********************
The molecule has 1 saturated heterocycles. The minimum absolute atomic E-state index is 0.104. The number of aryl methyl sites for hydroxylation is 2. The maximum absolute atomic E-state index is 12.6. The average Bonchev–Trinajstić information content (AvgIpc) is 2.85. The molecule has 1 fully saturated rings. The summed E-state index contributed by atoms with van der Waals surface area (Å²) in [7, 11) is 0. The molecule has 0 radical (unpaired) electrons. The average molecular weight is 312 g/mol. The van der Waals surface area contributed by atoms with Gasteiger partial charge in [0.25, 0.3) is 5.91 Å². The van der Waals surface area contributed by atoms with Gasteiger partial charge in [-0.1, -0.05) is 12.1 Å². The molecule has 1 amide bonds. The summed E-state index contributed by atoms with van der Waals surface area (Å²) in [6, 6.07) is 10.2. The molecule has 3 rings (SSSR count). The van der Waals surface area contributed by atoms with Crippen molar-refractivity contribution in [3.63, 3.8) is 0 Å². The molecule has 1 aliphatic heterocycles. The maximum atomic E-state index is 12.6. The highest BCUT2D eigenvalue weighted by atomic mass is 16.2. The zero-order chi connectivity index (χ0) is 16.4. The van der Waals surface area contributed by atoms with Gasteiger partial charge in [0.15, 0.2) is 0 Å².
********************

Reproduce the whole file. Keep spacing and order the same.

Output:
The molecule has 1 saturated heterocycles. The minimum absolute atomic E-state index is 0.104. The number of aryl methyl sites for hydroxylation is 2. The maximum absolute atomic E-state index is 12.6. The average Bonchev–Trinajstić information content (AvgIpc) is 2.85. The molecule has 1 fully saturated rings. The summed E-state index contributed by atoms with van der Waals surface area (Å²) in [7, 11) is 0. The molecule has 0 radical (unpaired) electrons. The average molecular weight is 312 g/mol. The van der Waals surface area contributed by atoms with Gasteiger partial charge in [0.25, 0.3) is 5.91 Å². The van der Waals surface area contributed by atoms with Gasteiger partial charge in [-0.1, -0.05) is 12.1 Å². The molecule has 1 amide bonds. The summed E-state index contributed by atoms with van der Waals surface area (Å²) in [6, 6.07) is 10.2. The molecule has 3 rings (SSSR count). The van der Waals surface area contributed by atoms with Crippen molar-refractivity contribution in [3.63, 3.8) is 0 Å². The molecule has 1 aliphatic heterocycles. The maximum atomic E-state index is 12.6. The highest BCUT2D eigenvalue weighted by atomic mass is 16.2. The zero-order chi connectivity index (χ0) is 16.4. The van der Waals surface area contributed by atoms with Gasteiger partial charge in [0.15, 0.2) is 0 Å².